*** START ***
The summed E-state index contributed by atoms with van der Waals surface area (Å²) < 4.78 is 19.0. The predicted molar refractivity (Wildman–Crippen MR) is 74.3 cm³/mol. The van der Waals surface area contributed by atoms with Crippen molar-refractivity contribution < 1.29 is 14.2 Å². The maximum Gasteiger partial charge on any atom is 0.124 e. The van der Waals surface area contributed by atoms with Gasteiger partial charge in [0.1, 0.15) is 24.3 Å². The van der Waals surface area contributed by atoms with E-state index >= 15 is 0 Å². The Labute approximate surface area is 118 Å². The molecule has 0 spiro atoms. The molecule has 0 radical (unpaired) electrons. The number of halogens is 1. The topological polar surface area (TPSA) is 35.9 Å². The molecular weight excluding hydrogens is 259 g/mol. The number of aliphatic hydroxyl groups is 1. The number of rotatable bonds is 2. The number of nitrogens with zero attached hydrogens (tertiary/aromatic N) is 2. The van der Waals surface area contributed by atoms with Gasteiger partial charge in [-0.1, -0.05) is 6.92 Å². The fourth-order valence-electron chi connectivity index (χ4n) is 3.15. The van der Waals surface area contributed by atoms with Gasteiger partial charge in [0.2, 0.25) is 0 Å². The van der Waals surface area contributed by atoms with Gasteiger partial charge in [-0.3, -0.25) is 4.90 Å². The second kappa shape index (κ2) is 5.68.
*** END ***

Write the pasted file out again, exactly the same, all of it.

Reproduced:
The summed E-state index contributed by atoms with van der Waals surface area (Å²) < 4.78 is 19.0. The predicted molar refractivity (Wildman–Crippen MR) is 74.3 cm³/mol. The van der Waals surface area contributed by atoms with Crippen molar-refractivity contribution < 1.29 is 14.2 Å². The maximum Gasteiger partial charge on any atom is 0.124 e. The van der Waals surface area contributed by atoms with Gasteiger partial charge in [0.1, 0.15) is 24.3 Å². The van der Waals surface area contributed by atoms with E-state index >= 15 is 0 Å². The Labute approximate surface area is 118 Å². The molecule has 0 spiro atoms. The molecule has 0 radical (unpaired) electrons. The number of halogens is 1. The topological polar surface area (TPSA) is 35.9 Å². The molecular weight excluding hydrogens is 259 g/mol. The number of aliphatic hydroxyl groups is 1. The number of rotatable bonds is 2. The number of nitrogens with zero attached hydrogens (tertiary/aromatic N) is 2. The van der Waals surface area contributed by atoms with Gasteiger partial charge in [-0.1, -0.05) is 6.92 Å². The fourth-order valence-electron chi connectivity index (χ4n) is 3.15. The van der Waals surface area contributed by atoms with Gasteiger partial charge in [0.2, 0.25) is 0 Å². The van der Waals surface area contributed by atoms with Gasteiger partial charge in [-0.3, -0.25) is 4.90 Å². The second kappa shape index (κ2) is 5.68.